While this is obviously a warning to the over-analytical music journalist, I tell Rose that 'Since Yesterday' was actually the first single I ever bought, when I was thirteen, and that it's a song that still resonates with me to this day. And also that I often wonder why, at that age, I was drawn to first spend my own money on a record so infused with a sense of regret and nostalgia, when I should have been looking forward to life opening up before me. But at the same time it's a great song to have as your first single precisely because of that built-in nostalgia. There's a magic to that song, to that record, I think.
"Oh thanks," Rose laughs. "It was actually about nuclear war. I never told anybody that because I didn't want to write political songs, and also I'm quite private with what I think, so I just wanted to write a song. I didn't actually want to tell anyone what it was about at the time."
In the years following Strawberry Switchblade's split Rose wrote and recorded the songs that are being reissued this month as Cut With The Cake Knife. Formerly known as the Sunflower demos, after an alias Rose was considering using at the time, some of the tracks were intended for the never-made second Strawberry Switchblade album; others were written as Rose became increasingly involved with the post-industrial underground scene of Current 93 and Psychic TV. Still more were recorded in Iceland, where Rose was working with the young Bjork just as her dark-folk collective Kukl were starting to morph into the unique indie-pop of the Sugarcubes. But although songs like 'Tibet', 'Wings Of Heaven' and 'Crystal Nights' have all the feather-light, bittersweet beauty of the best Strawberry Switchblade material, but with an added depth and darkness, and Rose's dance-pop take on Blue Oyster Cult's 'Don't Fear The Reaper' sounds like an eighties mega-hit that never was, none of this material was properly released at the time.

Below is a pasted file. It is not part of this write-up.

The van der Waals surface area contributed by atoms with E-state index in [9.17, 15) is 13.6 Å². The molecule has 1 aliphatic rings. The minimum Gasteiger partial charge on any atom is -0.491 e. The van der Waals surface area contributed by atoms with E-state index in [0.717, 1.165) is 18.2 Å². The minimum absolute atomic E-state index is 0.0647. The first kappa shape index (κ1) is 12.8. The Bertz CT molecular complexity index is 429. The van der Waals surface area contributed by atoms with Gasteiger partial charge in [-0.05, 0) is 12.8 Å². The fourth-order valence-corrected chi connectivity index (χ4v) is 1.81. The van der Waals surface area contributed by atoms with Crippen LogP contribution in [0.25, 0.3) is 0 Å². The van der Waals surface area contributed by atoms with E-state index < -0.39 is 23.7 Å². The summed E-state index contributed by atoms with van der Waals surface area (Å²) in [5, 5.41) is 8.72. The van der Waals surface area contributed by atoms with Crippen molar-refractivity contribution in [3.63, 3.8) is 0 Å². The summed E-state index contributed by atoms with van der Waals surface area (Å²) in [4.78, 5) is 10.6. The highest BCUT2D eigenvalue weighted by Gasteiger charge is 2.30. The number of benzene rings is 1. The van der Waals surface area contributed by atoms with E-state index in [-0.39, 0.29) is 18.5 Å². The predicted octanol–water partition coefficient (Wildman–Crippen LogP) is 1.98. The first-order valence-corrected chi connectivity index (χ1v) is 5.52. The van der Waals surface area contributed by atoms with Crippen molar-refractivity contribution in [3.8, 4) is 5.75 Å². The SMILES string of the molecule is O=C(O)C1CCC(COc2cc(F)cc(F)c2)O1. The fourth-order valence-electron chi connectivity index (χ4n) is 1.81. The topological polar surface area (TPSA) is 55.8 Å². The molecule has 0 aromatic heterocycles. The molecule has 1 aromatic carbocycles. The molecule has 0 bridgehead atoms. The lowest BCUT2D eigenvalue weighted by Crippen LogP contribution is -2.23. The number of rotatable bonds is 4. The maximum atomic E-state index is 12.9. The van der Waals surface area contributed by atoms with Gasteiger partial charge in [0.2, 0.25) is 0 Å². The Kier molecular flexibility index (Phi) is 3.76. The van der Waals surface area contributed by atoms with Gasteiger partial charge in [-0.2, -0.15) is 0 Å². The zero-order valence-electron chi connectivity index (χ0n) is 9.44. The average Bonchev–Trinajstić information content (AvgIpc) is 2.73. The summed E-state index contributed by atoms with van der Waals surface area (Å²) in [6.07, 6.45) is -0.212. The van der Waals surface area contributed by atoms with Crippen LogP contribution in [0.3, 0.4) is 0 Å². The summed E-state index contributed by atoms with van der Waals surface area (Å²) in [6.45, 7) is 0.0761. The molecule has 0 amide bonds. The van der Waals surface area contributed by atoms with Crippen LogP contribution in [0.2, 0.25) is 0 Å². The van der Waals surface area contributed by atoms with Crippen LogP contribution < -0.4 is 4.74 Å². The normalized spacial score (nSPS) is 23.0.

"I was just tentatively feeling the ground again and getting some songs behind me," Rose admits. "I guess there was just a lot going on in my life at the time, and you don't have a manager on your back; you don't have somebody kicking you up the backside all the time going have you finished that yet? I actually need someone to do that because days fly by and I don't know where time's gone. Deadlines are good for me."
Rose met Bjork and Kukl through Icelandic composer Hilmar Orn Hilmarsson, who worked with David Tibet and was in a line-up of Psychic TV, alongside Rose and Soft Cell's Dave Ball, that played at the 'Fabulous Feast Ov Flowering Light' at Hammersmith Palais in May 1985, when Strawberry Switchblade were still at the height of their Smash Hits dominating success. Kukl were among the support acts.
"It was an all-day event that had Micha Bergese with his dance team, which was totally amazing," Rose recalls. "I just loved Bjork's energy. She was like a mad little child and we got on really well. So when I went to Iceland, Bjork and I sang on Megas's album; he's an Icelandic performer, and we both did backing vocals on that. I was just listening to that recently and I'm really surprised that this is still a big secret; not a lot of people know about this."
Given that Rose was still a successful pop star at the time, I wondered if the likes of Genesis P Orridge and David Tibet were reluctant to take her seriously when she began moving in their circles, and whether becoming involved with what was at the time considered a subversive and extreme underground musical movement was a reaction against the vapid hypocrisies of the mainstream pop world of 1985.